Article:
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Progressive Governors Forum D-G calls for reorientation of labour unions

Dr Salihu Lukman, Director-General, Progressive Governors Forum (PGF), has called for a reorientation of labour unions to ensure effective negotiations between them and employers of their members.

PGF members are governors elected on the platform of the APC.

Lukman said in a statement in Abuja on Sunday that the ongoing nationwide strike by members of the National Association of Resident Doctors (NARD) and other health workers, for instance, was blamable on the lack of institutional capacity

He said the strike was also blamable on the inability of labour unions to effectively negotiate with employers and with governments.

He expressed regret at frequent strikes by healthcare workers which, he said, had led to preventable, unfortunate and avoidable deaths.

Lukman noted that the most noticeable factor when union leaders, including those of NARD and the NLC, negotiated with employers was the display of raw power.

Dr Salihu Lukman,

The negotiations, he further noted, were often devoid of any empirical or conceptual evidence highlighting a vision of how the problems could be solved.

He stressed that rather than providing a roadmap of how problems could be solved, ego and loud voices of supposed opponents had become the main features.

“Any contrary opinion is condemned and dismissed; this is the new face of workers leaders’ in Nigeria.

“Street protests and strikes ahead of any negotiations are now very common. There is a need to reorient the practice of labour relations in Nigeria. A situation where because citizens are angry with government and political leaders, essential services are withdrawn and lives of citizens cheaply sacrificed must stop,’’ he stressed.

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Lukman said it was frustrating when political appointees, such as ministers were unable to proactively pre-empt strikes.

Lukman said also that all stakeholders must as a matter of urgency lock themselves in the most qualitative form of negotiations with workers in the health sector.

This, he said, was critical to restoring some minimum standards in the sector and not simply about negotiating terms and conditions of services of health workers.

He said Nigerians must also appeal to the Medical and Dental Council of Nigeria to take all necessary measures to restore the ethical conduct of all its registered members.

“A situation where conducts of medical practitioners, being also members of trade unions, conflict with the Code of Ethics they swore to, must be resolved in favour of protecting the lives of Nigerians.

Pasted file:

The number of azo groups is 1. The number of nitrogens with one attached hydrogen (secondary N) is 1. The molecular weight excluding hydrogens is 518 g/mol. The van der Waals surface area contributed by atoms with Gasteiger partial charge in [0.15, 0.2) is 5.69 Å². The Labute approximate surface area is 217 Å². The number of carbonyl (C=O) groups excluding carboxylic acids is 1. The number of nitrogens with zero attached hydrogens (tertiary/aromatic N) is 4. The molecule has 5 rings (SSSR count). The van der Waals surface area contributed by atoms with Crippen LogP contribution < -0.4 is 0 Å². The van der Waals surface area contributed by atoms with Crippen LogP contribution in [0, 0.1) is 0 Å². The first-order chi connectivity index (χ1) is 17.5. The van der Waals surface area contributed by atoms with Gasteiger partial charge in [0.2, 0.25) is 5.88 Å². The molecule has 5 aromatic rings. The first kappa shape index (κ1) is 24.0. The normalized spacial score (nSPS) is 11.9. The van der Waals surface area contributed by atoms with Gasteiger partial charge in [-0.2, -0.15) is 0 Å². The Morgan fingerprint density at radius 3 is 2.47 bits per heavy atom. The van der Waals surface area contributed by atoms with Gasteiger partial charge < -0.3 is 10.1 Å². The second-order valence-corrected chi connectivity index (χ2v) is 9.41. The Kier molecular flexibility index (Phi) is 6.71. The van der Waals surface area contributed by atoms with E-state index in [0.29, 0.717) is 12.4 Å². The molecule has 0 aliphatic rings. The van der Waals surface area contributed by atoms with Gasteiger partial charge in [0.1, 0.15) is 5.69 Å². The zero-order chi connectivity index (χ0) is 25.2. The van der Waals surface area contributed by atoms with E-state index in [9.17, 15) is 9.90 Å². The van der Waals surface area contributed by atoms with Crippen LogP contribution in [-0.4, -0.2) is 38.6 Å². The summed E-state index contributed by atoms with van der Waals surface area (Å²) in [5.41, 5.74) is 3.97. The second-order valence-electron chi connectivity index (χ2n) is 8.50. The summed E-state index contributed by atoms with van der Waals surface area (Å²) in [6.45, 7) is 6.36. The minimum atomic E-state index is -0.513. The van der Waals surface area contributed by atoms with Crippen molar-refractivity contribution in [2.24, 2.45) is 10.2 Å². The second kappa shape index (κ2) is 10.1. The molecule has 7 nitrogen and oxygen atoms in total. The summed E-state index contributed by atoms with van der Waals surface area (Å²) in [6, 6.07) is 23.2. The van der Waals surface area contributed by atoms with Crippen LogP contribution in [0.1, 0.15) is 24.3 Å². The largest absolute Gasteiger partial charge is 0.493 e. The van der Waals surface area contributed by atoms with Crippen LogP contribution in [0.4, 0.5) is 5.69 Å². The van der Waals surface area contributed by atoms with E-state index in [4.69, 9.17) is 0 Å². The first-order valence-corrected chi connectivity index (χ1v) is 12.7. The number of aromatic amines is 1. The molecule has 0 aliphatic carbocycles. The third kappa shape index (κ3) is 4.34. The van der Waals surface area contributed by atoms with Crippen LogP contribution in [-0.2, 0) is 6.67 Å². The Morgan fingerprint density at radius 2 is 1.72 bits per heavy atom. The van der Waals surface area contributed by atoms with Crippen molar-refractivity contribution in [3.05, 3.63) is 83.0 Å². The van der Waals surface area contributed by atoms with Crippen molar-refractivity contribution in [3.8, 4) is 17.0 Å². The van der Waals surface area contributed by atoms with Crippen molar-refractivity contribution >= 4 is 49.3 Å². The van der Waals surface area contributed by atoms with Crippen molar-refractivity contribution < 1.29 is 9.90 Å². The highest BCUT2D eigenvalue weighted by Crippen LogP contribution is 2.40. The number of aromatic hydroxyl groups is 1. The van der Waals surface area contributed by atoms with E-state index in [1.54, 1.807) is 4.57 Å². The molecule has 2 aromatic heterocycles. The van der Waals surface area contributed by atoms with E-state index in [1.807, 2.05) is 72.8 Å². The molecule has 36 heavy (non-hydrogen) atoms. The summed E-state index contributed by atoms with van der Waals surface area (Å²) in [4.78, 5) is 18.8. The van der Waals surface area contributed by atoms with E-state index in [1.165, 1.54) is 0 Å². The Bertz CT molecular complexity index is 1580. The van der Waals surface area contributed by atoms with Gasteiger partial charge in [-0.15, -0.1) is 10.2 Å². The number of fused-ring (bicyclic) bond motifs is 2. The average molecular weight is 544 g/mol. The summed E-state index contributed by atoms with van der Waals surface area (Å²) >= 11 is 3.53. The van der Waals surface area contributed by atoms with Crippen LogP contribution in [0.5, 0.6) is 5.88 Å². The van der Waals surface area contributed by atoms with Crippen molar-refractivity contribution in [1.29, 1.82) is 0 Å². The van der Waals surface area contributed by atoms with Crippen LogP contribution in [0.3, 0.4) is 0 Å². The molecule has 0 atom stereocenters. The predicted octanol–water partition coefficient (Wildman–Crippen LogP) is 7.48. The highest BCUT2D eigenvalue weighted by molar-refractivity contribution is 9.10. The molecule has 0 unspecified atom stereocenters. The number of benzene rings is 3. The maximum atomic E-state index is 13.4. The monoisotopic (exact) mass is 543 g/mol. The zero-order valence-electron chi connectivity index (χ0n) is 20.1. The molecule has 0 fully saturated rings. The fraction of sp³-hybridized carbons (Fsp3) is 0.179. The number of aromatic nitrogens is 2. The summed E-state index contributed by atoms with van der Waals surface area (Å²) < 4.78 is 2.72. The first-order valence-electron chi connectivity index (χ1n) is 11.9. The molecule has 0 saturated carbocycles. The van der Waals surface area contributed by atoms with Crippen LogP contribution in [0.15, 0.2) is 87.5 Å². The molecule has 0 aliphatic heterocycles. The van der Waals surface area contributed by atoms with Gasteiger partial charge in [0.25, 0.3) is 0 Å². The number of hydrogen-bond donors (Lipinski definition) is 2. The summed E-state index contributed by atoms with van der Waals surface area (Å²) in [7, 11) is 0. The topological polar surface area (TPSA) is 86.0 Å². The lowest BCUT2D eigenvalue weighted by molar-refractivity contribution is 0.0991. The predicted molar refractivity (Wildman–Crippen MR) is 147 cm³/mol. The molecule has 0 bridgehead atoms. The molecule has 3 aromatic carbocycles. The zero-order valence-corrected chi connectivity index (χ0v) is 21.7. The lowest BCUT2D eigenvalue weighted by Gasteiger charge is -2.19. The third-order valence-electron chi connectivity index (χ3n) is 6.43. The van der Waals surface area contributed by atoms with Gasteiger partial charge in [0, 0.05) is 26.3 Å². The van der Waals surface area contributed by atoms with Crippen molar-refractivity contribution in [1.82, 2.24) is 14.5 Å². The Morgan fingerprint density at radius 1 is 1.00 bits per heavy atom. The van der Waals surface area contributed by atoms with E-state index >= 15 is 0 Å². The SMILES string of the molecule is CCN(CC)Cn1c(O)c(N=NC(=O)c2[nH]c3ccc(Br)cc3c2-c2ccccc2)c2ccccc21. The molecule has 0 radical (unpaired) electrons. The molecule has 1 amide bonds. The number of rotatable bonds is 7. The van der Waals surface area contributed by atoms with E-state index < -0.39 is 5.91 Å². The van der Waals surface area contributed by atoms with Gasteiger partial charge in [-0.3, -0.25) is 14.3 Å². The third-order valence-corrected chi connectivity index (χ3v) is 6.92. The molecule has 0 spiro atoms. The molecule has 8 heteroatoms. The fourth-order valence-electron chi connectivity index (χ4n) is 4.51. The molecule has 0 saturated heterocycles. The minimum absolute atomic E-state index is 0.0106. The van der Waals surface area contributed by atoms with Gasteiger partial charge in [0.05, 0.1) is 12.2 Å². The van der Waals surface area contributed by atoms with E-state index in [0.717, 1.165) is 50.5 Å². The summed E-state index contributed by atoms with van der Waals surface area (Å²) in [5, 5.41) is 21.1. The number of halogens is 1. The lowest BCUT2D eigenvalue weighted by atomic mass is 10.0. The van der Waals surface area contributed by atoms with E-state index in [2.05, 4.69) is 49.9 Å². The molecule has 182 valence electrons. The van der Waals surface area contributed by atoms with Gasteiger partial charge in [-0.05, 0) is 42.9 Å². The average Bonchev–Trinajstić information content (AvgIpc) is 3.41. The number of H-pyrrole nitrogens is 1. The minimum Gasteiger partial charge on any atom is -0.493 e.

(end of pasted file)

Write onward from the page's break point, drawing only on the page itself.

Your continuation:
“Under no circumstance should a registered medical doctor who is a member of the Medical and Dental Council of Nigeria conduct himself or herself in manners that neglected the primary responsibility of attending to sick persons.

“Labour issues. including negotiations for wages and terms of conditions of services and resolving challenges should be moved to the concurrent list in the 1999 Nigerian Constitution as amended,’’ he said.

Lukman explained that a situation where terms agreed with the Federal Government was used by state governments’ employees would always create problems of implementation.

He advised that state governments should be more creative to introduce new incentives, which were not necessarily monetary, but perhaps having higher monetary values than what obtains in federal establishments.

According to him, there is a wide scope for initiatives beyond the question of the monetary value of employment.

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He added that given the cost to human life from strikes by health workers, it was quite alarming that strikes in a sector as important as health would be taking place at all.

“This is a sector that by every standard should be classified as essential based on which there should be special legal restrictions regarding labour actions such as strikes.

“A major challenge of Nigeria’s labour relations may have to do with issues of over-centralization and institutional capacity to manage, regulate and facilitate negotiations and agreements.

“The issue of over-centralization will continue to create challenges largely because negotiations between workers’ and employers’ organizations are no longer informed by the empirical reality of resources available,’’ Lukman stated.

He noted that the five-day warning strike by the NLC against the Kaduna State government in May over allegations of wrongful dismissals of employees of the state government could have been averted.

This, he said, was especially if the state’s Ministry of Labour had enforced provisions of the relevant laws to compel resumption of negotiations between unions and employers, including the government.

He said the current indefinite strike by NARD members might also have been averted if there was a proper meeting between the Ministry of Labour and Productivity and parties to the disputes before the expiration of the ultimatum.

The NARD ongoing indefinite nationwide strike is to demand for improved conditions and payment of unpaid salaries by some state governments.

The strike is also to protest the failure to domesticate the Medical Residency Training Act 2017 in states, among others. (NAN)

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